1: What does free mean to you? Free means to be content 2. Have you ever heard of the brand Free People? If yes what are your opinions of it? I love Free People, if it wasn’t so expensive I would look like a sponsor for them. 3. If you had to describe your style in 3 words what they be? Mixed, varied, kind of original. 4. How often do you go shopping for clothes? Not that often. 5. What are your favourite shops? I literally love most high street stores. 6. Do you ever shop online? Not really for clothes but I always do my food shops online. 7. Do you enjoy the shopping experience? Sometimes, I have to be in the right move though. 8. When shopping do you prefer to buy lots of cheaper items of save up for one more expensive one? Due to a tight student budget unfortunately cheaper items. 9. Does the quality of garments and the way that they are produced affect your decision making process when purchasing? Not generally, but if i realise something has been made unethically it puts me straight off 10. Can you think of any existing brands in the British high street that have a sort of bohemian, eclectic essence/ vibe? Anthropologie, Accessorize, Zara, Topshop sometimes. 5.8 | Lizzie Lonsdale, 21. 1. What does Free mean to you? Having nothing to do. 2. Have you ever heard of the brand Free People? If yes what are your opinions of it?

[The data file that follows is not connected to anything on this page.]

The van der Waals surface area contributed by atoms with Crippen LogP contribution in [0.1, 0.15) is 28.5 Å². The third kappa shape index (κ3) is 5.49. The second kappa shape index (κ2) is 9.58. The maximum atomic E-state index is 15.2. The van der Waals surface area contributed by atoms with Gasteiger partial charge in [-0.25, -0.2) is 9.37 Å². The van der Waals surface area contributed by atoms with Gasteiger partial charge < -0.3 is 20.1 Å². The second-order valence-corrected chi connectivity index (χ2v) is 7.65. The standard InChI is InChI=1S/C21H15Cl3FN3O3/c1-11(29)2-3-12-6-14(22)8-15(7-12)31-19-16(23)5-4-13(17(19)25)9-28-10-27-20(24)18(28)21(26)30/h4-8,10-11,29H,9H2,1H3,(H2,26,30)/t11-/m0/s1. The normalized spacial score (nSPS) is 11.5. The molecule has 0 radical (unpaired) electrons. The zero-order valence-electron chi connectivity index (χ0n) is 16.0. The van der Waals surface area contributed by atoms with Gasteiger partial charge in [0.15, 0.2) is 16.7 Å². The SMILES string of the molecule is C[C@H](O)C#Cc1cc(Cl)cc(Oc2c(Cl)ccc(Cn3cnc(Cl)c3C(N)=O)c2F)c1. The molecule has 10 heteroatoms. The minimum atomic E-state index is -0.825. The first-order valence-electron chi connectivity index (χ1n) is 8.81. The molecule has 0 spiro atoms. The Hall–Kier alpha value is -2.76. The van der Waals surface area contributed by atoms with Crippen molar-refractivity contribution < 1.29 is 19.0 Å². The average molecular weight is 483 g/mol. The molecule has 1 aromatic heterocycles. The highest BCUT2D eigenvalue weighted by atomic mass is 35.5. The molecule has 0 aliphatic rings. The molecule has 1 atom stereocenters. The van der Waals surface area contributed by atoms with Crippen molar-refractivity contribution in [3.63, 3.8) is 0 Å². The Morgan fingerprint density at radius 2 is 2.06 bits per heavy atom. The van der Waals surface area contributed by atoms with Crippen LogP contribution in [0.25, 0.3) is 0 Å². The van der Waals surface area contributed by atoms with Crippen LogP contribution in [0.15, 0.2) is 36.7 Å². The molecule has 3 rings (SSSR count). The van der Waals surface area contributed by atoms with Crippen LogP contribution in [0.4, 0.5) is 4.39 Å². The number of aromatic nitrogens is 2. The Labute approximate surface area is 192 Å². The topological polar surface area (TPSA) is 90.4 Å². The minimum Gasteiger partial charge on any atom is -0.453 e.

210